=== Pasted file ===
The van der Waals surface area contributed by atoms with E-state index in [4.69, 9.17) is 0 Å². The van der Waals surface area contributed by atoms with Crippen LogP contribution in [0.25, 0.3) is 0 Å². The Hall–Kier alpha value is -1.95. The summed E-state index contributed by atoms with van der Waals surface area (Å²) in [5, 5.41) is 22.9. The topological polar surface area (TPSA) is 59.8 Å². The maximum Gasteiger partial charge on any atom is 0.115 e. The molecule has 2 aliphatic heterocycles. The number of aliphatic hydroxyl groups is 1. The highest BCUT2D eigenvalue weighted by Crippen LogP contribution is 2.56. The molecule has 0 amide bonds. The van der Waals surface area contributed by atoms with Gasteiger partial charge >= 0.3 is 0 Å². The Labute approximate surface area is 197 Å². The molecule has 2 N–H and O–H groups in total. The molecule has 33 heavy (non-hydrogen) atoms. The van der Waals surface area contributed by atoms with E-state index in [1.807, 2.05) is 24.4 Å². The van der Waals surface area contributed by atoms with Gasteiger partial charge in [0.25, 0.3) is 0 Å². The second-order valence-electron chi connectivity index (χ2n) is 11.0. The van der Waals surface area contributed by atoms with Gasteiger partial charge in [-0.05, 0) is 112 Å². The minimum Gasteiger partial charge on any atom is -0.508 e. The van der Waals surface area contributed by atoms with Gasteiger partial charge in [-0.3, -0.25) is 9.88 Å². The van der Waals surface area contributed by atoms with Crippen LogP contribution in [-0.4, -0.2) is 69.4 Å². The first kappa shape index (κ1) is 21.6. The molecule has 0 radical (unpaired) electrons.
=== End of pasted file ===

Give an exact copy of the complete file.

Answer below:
The van der Waals surface area contributed by atoms with E-state index in [4.69, 9.17) is 0 Å². The van der Waals surface area contributed by atoms with Crippen LogP contribution in [0.25, 0.3) is 0 Å². The Hall–Kier alpha value is -1.95. The summed E-state index contributed by atoms with van der Waals surface area (Å²) in [5, 5.41) is 22.9. The topological polar surface area (TPSA) is 59.8 Å². The maximum Gasteiger partial charge on any atom is 0.115 e. The molecule has 2 aliphatic heterocycles. The number of aliphatic hydroxyl groups is 1. The highest BCUT2D eigenvalue weighted by Crippen LogP contribution is 2.56. The molecule has 0 amide bonds. The van der Waals surface area contributed by atoms with Gasteiger partial charge >= 0.3 is 0 Å². The Labute approximate surface area is 197 Å². The molecule has 2 N–H and O–H groups in total. The molecule has 33 heavy (non-hydrogen) atoms. The van der Waals surface area contributed by atoms with E-state index in [1.807, 2.05) is 24.4 Å². The van der Waals surface area contributed by atoms with Gasteiger partial charge in [0.25, 0.3) is 0 Å². The second-order valence-electron chi connectivity index (χ2n) is 11.0. The van der Waals surface area contributed by atoms with Gasteiger partial charge in [-0.05, 0) is 112 Å². The minimum Gasteiger partial charge on any atom is -0.508 e. The van der Waals surface area contributed by atoms with Gasteiger partial charge in [-0.3, -0.25) is 9.88 Å². The van der Waals surface area contributed by atoms with Crippen LogP contribution in [-0.4, -0.2) is 69.4 Å². The first kappa shape index (κ1) is 21.6. The molecule has 0 radical (unpaired) electrons.